• famosbrownfamosbrown Member Posts: 637
    You are young...go to college and study hard to get good grades, and pick up some certs while in college if you are motivated. There are so many intern programs for college students and so many entry-level internship/Leadership/Management positions for those after graduating college. Find your niche...you might find that you may want to go into Robotics, or programming, or Database Administration (Oracle)...just don't settle for HelpDesk/Network/Systems Administration. I.T. is so LARGE and there is so many opportunites and fields of I.T.

    Without my college degree, I wouldn't have gotten my first entry-level high paying programming job, I wouldn't have gotten my first management job on a Tier 2 Desktop Support Team, and I wouldn't be where I am now...the certs are just an indication of the niche I have chosen...I could have stuck with programming, but I found my niche and the certifications were the way into it. Because of my degree and my continuing certification and Masters degree study, I'm enroute to a management position before age 30 making over 100K...

    In short...you are young and looks like you are very motivated. Times are changing and the importance of a 4 year degree is becoming as important as just a high school diploma in the workplace. Get all of the knowledge you can through school and have fun with it. Afterward, keep applying and interviewing and someone will give you a shot...I always say it...more and more hiring managers are hiring inexperience personnel because they can start them off more inexpensively, they bring fresh ideas, and the hiring manager remembers that someone gave them a chance...no one is born with the necessary experience...someone has to give you an opportunity.
    B.S.B.A. (Management Information Systems)
    M.B.A. (Technology Management)
  • zen masterzen master Member Posts: 222
    famosbrown wrote:
    You are young...go to college and study hard to get good grades, and pick up some certs while in college if you are motivated. There are so many intern programs for college students and so many entry-level internship/Leadership/Management positions for those after graduating college. Find your niche...you might find that you may want to go into Robotics, or programming, or Database Administration (Oracle)...just don't settle for HelpDesk/Network/Systems Administration. I.T. is so LARGE and there is so many opportunites and fields of I.T.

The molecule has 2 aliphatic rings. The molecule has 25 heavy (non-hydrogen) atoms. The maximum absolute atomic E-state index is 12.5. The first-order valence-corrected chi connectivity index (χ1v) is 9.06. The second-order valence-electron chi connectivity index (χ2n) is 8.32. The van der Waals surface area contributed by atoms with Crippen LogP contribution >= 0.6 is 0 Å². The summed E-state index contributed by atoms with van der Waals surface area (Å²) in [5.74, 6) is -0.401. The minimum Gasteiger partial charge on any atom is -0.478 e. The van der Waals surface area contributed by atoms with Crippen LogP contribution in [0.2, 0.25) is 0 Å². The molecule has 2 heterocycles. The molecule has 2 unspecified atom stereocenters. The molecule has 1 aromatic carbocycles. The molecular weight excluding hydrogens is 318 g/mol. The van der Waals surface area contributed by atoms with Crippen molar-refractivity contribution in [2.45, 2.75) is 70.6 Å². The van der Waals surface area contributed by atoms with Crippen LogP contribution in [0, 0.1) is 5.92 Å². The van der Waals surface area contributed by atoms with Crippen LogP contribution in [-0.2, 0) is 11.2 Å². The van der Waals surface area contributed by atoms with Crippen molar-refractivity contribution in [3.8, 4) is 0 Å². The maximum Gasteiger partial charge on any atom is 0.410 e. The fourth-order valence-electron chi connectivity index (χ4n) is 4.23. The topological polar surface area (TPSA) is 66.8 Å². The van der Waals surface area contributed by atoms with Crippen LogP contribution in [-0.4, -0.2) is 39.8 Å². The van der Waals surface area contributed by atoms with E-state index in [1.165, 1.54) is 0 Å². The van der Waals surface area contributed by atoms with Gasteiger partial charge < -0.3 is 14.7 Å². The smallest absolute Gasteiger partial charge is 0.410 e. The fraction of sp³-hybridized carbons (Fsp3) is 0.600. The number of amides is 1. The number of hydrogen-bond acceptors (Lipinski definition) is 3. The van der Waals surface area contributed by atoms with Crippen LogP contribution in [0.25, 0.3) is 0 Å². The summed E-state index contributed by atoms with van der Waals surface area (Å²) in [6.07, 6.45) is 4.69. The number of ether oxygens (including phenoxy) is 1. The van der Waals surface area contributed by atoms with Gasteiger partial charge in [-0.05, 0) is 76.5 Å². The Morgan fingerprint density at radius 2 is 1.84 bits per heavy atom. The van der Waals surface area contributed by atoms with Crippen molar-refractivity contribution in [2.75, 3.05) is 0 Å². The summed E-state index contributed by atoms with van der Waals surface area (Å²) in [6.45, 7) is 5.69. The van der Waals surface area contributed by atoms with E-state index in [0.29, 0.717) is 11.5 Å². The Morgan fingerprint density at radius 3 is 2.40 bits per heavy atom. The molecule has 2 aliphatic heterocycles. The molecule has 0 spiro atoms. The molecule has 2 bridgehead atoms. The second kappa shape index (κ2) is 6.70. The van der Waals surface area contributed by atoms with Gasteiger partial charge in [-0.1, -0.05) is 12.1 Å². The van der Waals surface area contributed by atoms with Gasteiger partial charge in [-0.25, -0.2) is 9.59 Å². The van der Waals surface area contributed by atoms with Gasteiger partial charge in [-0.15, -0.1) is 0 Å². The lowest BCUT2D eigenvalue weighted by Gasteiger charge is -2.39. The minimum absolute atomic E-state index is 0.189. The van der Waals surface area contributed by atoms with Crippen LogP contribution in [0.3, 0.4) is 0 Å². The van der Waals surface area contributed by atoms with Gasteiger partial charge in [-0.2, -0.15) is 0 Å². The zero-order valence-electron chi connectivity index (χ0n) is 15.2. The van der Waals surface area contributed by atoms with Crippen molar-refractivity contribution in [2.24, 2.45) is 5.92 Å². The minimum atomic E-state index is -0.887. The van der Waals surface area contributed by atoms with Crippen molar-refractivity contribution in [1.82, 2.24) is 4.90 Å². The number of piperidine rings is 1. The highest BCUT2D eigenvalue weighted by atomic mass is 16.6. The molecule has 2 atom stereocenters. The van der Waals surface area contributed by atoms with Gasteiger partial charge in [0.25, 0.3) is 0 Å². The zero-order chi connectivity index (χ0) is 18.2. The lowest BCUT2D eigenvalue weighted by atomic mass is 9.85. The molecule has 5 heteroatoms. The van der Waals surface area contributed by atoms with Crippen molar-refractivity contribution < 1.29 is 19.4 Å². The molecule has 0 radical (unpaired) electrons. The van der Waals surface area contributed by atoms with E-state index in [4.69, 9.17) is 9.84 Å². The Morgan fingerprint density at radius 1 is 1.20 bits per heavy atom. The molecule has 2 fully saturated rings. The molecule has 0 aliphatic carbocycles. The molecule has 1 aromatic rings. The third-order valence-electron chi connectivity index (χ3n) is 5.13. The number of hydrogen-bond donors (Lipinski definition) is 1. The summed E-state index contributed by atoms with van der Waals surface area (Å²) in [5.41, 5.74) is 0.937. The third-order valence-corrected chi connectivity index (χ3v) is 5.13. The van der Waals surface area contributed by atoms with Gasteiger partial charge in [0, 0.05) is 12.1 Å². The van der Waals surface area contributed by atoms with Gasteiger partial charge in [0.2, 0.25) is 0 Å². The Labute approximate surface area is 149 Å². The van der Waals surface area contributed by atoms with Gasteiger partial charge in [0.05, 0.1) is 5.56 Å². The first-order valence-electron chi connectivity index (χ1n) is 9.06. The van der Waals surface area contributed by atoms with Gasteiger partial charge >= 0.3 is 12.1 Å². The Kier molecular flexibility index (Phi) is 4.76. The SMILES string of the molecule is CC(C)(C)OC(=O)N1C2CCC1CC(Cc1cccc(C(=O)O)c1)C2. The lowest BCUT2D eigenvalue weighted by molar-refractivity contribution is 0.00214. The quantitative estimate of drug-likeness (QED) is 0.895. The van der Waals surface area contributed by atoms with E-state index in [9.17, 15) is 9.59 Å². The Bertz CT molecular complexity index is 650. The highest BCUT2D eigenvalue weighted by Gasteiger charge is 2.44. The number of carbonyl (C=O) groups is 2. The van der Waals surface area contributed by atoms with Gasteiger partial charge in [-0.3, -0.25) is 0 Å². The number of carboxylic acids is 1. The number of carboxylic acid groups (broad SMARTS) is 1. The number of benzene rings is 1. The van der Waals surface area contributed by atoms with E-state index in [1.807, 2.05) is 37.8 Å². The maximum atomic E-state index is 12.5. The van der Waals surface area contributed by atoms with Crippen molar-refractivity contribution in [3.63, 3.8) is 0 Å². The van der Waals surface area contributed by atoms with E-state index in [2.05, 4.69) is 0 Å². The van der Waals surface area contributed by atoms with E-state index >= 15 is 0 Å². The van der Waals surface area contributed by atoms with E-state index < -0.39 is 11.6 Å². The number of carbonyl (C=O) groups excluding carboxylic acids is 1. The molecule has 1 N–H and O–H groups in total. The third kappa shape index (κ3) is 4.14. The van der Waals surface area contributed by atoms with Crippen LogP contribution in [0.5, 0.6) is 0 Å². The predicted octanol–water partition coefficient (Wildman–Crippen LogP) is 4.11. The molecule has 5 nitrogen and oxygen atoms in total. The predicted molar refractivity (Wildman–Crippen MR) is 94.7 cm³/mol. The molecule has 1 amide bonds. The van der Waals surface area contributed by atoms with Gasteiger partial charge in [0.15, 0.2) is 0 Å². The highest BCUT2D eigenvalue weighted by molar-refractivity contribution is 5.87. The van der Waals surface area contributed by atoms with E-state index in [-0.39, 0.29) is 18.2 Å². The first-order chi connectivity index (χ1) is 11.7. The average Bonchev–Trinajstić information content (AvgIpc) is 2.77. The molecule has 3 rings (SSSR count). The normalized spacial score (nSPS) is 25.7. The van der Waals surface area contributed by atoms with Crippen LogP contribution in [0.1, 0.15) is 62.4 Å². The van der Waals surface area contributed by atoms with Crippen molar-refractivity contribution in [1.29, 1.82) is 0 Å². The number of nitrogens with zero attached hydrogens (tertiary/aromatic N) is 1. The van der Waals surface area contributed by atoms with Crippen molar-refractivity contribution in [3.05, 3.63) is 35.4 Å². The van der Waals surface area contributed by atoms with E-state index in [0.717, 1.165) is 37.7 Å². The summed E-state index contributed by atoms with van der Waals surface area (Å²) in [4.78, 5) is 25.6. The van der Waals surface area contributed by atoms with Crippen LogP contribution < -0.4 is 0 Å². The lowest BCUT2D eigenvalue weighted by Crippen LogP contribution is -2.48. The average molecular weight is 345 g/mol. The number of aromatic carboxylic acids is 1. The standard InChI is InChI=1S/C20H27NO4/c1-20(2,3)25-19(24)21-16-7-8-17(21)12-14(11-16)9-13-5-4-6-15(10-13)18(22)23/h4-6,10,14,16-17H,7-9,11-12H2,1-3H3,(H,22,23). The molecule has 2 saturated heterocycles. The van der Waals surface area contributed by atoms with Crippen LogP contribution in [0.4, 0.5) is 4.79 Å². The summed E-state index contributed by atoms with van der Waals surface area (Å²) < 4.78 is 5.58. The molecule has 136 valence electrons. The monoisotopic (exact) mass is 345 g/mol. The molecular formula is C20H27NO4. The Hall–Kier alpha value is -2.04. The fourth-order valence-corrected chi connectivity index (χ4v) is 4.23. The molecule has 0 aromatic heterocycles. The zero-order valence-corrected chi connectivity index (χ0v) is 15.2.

Without my college degree, I wouldn't have gotten my first entry-level high paying programming job, I wouldn't have gotten my first management job on a Tier 2 Desktop Support Team, and I wouldn't be where I am now...the certs are just an indication of the niche I have chosen...I could have stuck with programming, but I found my niche and the certifications were the way into it. Because of my degree and my continuing certification and Masters degree study, I'm enroute to a management position before age 30 making over 100K...

    In short...you are young and looks like you are very motivated. Times are changing and the importance of a 4 year degree is becoming as important as just a high school diploma in the workplace. Get all of the knowledge you can through school and have fun with it. Afterward, keep applying and interviewing and someone will give you a shot...I always say it...more and more hiring managers are hiring inexperience personnel because they can start them off more inexpensively, they bring fresh ideas, and the hiring manager remembers that someone gave them a chance...no one is born with the necessary experience...someone has to give you an opportunity.

    Excellent post famosbrown.